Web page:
CHARLESTON, W.Va. – A federal judge ruled Monday that West Virginia's correctional system has a reasonable, well-founded and appropriate plan to deal with the unprecedented COVID-19 threat.

CHARLESTON, W.Va. – A federal judge ruled Monday that West Virginia’s correctional system has a reasonable, well-founded and appropriate plan to deal with the unprecedented COVID-19 threat.

 U.S. District Court Robert C. Chambers rejected allegations from Mountain State Justice that the W.Va. Division of Corrections and Rehabilitation was “deliberately indifferent” to the risks posed by the pandemic. He denied Mountain State Justice’s request that DCR be ordered to release inmates from its prisons and jails.

Instead, Chambers found that DCR has recognized the threat from COVID-19 and responded with all available resources – including through appropriate policies and measured mechanisms for reducing facility populations. With a detailed written ruling expected in the coming days, the judge said DCR was taking reasonable steps to mitigate the risks from COVID-19 and provide for the health and safety of staff and inmates at its facilities to the extent possible.

DCR responded to plaintiffs’ allegations that it was “deliberately indifferent” to the COVID-19 pandemic’s risks by presenting evidence of its comprehensive COVID-19 response plan. This response embraces the latest guidance from the U.S. Centers for Disease Control and Prevention. DCR also demonstrated it is taking steps to protect inmate health by providing additional hygiene and cleaning products, increasing monitoring of inmate health, enhancing health screenings for new inmates and suspending inmate medical copays for sick call visits, among other measures. 

To address potential overcrowding issues in its facilities, DCR has also extended furloughs for already-eligible work-release inmates and released parolees who were temporarily jailed for technical violations if they have approved home plans. It continues to examine other furlough options that won’t compromise public safety. The Supreme Court, in consultation with WVDCR, has also asked that county prosecutors identify pretrial defendants suitable for personal recognizance or reduced bonds.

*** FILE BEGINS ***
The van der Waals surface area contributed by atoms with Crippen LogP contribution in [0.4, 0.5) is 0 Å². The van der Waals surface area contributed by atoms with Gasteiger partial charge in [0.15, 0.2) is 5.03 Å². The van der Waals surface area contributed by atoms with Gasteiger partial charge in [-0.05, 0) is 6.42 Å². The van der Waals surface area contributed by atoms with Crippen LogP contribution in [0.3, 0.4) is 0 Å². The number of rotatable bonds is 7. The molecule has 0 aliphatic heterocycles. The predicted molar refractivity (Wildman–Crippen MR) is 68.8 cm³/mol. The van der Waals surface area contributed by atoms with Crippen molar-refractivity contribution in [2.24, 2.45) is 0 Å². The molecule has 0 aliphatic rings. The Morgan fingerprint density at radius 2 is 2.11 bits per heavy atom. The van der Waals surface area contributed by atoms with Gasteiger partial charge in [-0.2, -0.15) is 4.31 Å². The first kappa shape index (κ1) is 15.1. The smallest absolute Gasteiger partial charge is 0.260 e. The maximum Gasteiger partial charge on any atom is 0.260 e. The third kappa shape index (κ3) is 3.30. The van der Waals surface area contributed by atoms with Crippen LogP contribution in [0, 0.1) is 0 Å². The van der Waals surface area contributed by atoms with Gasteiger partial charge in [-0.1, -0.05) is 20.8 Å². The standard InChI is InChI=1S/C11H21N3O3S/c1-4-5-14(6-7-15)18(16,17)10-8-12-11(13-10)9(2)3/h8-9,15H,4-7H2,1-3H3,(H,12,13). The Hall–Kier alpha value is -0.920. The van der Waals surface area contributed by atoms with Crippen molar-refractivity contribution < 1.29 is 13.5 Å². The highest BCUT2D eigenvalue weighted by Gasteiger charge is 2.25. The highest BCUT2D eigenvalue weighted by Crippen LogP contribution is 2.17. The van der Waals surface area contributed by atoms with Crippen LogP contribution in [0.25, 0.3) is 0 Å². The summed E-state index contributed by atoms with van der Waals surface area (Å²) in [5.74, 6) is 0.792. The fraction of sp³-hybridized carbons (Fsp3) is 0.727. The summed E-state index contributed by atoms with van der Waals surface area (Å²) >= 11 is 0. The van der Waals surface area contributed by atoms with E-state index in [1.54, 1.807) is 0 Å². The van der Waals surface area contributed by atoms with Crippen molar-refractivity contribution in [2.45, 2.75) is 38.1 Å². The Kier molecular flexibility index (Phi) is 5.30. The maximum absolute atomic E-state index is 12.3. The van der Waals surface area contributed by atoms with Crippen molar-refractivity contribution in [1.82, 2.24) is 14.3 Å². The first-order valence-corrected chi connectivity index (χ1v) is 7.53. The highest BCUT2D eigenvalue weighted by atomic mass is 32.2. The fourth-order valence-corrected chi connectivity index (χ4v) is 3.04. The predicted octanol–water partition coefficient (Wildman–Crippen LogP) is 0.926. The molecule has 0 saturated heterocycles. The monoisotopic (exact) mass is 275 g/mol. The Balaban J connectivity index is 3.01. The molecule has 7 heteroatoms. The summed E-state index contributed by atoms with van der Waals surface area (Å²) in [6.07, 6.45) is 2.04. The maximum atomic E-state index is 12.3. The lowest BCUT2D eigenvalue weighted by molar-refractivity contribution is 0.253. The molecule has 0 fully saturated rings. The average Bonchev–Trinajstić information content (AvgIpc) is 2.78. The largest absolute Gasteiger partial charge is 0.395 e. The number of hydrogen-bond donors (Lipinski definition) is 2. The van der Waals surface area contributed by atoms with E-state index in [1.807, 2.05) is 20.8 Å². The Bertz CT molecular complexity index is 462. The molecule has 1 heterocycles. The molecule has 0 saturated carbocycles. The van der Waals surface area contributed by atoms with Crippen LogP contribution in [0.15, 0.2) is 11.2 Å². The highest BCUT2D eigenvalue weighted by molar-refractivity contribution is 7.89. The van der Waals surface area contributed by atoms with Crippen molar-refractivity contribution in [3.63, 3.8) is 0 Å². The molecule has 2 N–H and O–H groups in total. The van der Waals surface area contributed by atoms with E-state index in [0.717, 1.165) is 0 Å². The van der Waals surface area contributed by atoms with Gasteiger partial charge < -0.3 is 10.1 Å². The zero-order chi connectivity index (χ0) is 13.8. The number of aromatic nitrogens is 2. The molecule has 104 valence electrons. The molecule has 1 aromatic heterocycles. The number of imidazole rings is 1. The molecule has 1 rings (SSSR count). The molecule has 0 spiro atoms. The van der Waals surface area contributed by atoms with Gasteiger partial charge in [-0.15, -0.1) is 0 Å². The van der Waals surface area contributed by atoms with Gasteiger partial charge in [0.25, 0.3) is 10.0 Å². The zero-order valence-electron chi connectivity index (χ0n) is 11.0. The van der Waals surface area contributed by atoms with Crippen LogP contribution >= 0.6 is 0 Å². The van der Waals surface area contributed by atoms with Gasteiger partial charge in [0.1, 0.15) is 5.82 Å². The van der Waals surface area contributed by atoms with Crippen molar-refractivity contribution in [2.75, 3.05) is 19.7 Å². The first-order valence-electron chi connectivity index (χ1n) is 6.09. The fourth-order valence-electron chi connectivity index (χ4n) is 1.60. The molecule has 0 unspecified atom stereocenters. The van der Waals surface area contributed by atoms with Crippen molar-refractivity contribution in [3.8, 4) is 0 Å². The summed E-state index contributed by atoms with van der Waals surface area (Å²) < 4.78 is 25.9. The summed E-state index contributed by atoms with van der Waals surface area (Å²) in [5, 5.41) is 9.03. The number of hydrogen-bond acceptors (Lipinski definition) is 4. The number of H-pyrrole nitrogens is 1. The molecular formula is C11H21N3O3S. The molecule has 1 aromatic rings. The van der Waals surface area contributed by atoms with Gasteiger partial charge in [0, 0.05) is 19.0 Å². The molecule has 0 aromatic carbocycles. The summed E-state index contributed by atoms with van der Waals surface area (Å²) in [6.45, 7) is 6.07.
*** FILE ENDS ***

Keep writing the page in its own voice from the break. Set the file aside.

Military Affairs and Public Safety Secretary Jeff Sandy, whose Cabinet department includes DCR, praised Commissioner Betsy Jividen and her team and thanked Gov. Jim Justice for his continuing leadership in the campaign against COVID-19.

“I am pleased with the judge’s decision, because he showed that corrections leadership and the Parole Board act professionally and use common sense concerning who we release from our facilities,” Sandy said. “The Justice Administration and Commissioner Jividen will continue to fight anything that places employees, the inmate and the public at risk.”     

Public safety leaders similarly welcomed the hearing’s outcome.

"Sheriffs from across the state have worked with our corrections and jail system as well as other emergency professionals to protect citizens as best they can, and we give credit to the DCR staff for operating under very tough conditions,” said Delegate Rodney Miller, D-Boone, a former county sheriff and the executive director of the W.Va. Sheriffs’ Association.

DCR will continue to work with others in the criminal justice system – prosecutors and defense lawyers, the judiciary, law enforcement, and advocates for crime victims and others – to shape the ongoing response to the COVID-19 pandemic.

The West Virginia Coalition Against Domestic Violence said that while it did not know the specifics of the pending lawsuit against DCR, it does support adequate healthcare for all inmates and is “particularly familiar with struggles to provide safe measures to people living in small spaces as we work to maintain safe space for victims of domestic violence, sexual assault and human trafficking seeking shelter in the midst of this pandemic.”

“Victims of domestic violence, human trafficking and sexual assault have the right to be safe from their abusers,” said WVCADV Team Coordinator Joyce Yedlosky. She added, “If immediate healthcare options are not available during this pandemic, and release is being considered, such release should include: case-by-case analysis of inmate/victim safety; victim notice and input; and inmate monitoring to maintain safe distancing from victims.”